There are a number of factors to consider when deciding between custom or off-the-shelf medical connectors, and the pros and cons of each might surprise you.
When designing a new medical device, one of the decisions manufacturers face is choosing a connector and mating receptacle. For some applications, a standard (or off-the-shelf) connector is a viable option. For other applications, a custom or hybrid connector may be more appropriate.
Reasons to consider a custom medical connector include:
- A unique design is required to ensure that only a specific cable or connector can be mated to the device
- The shape of the connector needs to match the profile of the device
- A variety of signal types must be carried within a single connector (high voltage, low voltage, high bandwidth, data, thermocouple)
- Better able to meet the cost target
- Custom logo or markings are required
- Enhancing safety by preventing mating of incompatible connectors via unique pin-to-socket patterns or connector shapes
A custom connector will typically involve engineering and tooling fabrication costs. These up-front charges can be a roadblock to choosing a custom connector solution. However, once the costs for connector design and tooling are realized, a custom connector can often cost much less than an off-the-shelf connector.
A custom connector solution allows each desired physical property to be addressed. A custom connector can be designed so that mate and un-mate force matches specific customer requirements. This force is composed of the friction from each pin and socket as well as the mechanical interface of the connector and receptacle.
Moisture protection is often a consideration in medical interconnect systems. Off-the-shelf connectors typically incorporate shells and pre-molded boots or collars. When these components are assembled into a finished connector, they often do not offer the required degree of ingress protection. Custom overmolded connectors can be designed with any required ingress protection (IP) rating.
Availability of connectors from major manufacturers can also be an issue, with lead times of eight to 16 weeks being common. Once tooling has been fabricated, the lead time for custom connectors can be much shorter than for off-the-shelf connectors.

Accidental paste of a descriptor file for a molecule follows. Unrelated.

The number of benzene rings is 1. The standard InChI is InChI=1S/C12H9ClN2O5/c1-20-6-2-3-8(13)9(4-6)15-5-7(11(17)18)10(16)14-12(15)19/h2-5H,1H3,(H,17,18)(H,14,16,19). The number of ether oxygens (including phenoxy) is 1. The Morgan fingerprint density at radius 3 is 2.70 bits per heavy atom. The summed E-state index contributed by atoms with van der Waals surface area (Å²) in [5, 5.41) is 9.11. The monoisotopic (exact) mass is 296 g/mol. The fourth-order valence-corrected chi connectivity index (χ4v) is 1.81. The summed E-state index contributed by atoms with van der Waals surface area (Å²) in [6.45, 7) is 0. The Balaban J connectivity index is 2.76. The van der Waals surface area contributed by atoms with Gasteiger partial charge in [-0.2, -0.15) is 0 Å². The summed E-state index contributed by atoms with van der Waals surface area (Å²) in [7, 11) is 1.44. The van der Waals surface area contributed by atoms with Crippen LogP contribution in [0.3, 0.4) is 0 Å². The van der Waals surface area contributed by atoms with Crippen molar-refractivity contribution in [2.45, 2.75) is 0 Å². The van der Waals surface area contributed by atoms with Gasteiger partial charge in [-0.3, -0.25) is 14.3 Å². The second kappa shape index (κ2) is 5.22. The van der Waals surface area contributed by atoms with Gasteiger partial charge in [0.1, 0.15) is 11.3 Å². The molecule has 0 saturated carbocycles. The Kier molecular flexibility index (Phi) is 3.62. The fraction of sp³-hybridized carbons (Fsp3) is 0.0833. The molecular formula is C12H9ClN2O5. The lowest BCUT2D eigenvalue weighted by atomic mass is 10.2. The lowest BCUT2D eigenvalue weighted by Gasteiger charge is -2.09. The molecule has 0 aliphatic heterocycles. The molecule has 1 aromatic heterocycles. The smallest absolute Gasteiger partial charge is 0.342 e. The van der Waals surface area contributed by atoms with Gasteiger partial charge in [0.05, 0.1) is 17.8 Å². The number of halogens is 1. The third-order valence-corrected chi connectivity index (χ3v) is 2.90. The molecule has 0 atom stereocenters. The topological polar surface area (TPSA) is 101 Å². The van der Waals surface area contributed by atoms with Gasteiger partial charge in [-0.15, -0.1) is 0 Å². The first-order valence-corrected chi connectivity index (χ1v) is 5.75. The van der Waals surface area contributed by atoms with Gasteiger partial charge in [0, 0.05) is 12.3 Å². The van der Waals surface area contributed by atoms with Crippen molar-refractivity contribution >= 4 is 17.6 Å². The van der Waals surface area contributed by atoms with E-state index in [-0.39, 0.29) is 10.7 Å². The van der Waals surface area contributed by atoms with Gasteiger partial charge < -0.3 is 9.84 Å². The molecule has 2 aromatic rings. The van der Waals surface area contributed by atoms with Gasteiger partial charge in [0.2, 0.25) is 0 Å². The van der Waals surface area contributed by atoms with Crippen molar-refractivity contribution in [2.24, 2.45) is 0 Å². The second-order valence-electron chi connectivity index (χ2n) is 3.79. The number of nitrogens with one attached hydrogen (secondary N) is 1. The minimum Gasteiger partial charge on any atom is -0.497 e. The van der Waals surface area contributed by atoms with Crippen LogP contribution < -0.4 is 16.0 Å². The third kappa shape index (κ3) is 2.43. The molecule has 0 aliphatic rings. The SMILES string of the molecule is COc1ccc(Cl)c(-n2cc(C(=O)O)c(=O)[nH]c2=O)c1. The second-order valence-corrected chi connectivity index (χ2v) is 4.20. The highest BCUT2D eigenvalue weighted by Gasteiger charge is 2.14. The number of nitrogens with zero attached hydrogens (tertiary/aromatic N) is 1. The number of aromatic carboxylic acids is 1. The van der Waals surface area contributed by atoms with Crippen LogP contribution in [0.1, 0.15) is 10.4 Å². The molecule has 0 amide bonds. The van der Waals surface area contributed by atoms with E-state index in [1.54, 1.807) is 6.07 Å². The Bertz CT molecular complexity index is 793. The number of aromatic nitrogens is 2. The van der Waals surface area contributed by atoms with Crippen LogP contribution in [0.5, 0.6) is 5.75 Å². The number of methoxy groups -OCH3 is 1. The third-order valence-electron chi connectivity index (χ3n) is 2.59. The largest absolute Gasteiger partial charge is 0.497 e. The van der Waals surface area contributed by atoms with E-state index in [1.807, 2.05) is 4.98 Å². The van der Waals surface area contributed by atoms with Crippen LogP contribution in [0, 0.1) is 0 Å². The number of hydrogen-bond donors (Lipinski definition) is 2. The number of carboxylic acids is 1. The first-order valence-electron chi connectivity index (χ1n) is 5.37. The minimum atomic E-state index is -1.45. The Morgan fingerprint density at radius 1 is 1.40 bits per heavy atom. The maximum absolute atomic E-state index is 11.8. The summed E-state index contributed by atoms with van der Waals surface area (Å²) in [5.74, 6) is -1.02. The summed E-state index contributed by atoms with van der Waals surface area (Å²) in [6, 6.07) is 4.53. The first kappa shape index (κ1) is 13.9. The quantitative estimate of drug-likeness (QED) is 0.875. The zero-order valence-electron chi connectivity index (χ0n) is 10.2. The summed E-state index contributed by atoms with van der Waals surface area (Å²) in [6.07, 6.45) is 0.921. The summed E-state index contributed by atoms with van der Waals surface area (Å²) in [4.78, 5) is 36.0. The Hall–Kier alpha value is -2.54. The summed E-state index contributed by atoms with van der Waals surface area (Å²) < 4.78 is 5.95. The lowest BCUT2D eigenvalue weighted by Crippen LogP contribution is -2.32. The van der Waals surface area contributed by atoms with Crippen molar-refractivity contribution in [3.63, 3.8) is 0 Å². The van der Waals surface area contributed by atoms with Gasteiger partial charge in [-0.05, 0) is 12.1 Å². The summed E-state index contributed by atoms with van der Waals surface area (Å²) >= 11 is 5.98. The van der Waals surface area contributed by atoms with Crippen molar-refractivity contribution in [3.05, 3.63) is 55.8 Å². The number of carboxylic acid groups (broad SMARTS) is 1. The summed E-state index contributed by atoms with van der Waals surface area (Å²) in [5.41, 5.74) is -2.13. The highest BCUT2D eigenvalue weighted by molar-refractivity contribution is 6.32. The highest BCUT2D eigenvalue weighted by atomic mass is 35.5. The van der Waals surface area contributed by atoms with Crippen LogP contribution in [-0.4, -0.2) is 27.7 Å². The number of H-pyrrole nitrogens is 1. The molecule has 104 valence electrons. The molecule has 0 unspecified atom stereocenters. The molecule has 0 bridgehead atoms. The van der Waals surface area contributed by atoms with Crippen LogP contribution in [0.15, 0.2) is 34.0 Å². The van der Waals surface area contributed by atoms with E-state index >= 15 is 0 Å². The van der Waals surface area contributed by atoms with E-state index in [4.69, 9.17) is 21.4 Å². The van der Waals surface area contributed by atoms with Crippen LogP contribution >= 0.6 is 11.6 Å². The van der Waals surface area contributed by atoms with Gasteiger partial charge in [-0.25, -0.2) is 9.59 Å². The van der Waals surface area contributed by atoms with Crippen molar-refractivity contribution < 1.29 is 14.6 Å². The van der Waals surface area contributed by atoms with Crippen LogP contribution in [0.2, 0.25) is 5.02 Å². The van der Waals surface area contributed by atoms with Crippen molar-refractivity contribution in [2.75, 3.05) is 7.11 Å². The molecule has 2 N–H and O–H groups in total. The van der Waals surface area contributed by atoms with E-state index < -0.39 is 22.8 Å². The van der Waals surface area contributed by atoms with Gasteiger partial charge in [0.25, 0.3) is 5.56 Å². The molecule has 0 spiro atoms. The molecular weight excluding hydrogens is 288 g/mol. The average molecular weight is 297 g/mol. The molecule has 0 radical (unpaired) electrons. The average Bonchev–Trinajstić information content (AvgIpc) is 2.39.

Establishing detailed design requirements is one of the first steps in determining whether a custom or standard connector is the best option. Factors that may require consideration include:
- Number and type of contacts (pins or sockets and specifications for each)
- Cable configuration (ECG, defib, power, analog, digital, bandwidth, pneumatic, fiber optic, or combination of two or more)
- Cable diameter, materials, and shape
- Regulatory and environmental ratings (RoHS, REACH, ISO 10993, UL)
- Strain relief requirements
- Shielding requirements for both the connectors and the cable
- Voltage and current requirements
- Size constraints and/or desired physical size
- Ingress protection (IP) requirements or rating
- Number of mate and un-mate cycles required
- Locking mechanism – if any
- Keying requirements
- Desired mate and un-mate force
- Cleaning, disinfection, and sterilization requirements
- Logos, markings, and serialization
Components of Custom Connectors
A custom connector typically involves an injection-molded, hard plastic insulator into which pins, sockets, or both are inserted. Termination of conductors to the pins or sockets by solder or crimp is most common. This assembly is then overmolded with a rigid material such as polypropylene, which holds the construction together and provides physical strength. A second overmolding with a material such as a thermoplastic resin or silicone gives the connector the desired color, finish, look, and feel.
For some applications, a hybrid connector may be the best option. A hybrid connector is an off-the-shelf connector with custom features such as an overmolded grip or strain relief. Design and tooling costs for a hybrid connector can be less than for a custom connector yet the finished product can have the look, feel, and some of the additional performance advantages of a custom connector. In addition to lower engineering costs, a hybrid connector can have a shorter design and development schedule than a fully custom connector design.
A custom or hybrid connector can provide unique features and benefits for medical devices. Each design element can be addressed with less compromise as compared to using an off-the-shelf connector. Safety and reliability can be enhanced and a custom connector may be a more cost-effective solution. However, custom and hybrid connectors typically require a greater investment in engineering and tooling than an off-the-shelf connector.
Hank Mancini is the business development manager for Affinity Medical. In his 30-year career in the medical industry, Hank has been exposed to almost every facet of the business, from marketing and manufacturing to new product development, sales, and strategic management. Contact Affinity Medical for more information regarding custom medical connector solutions.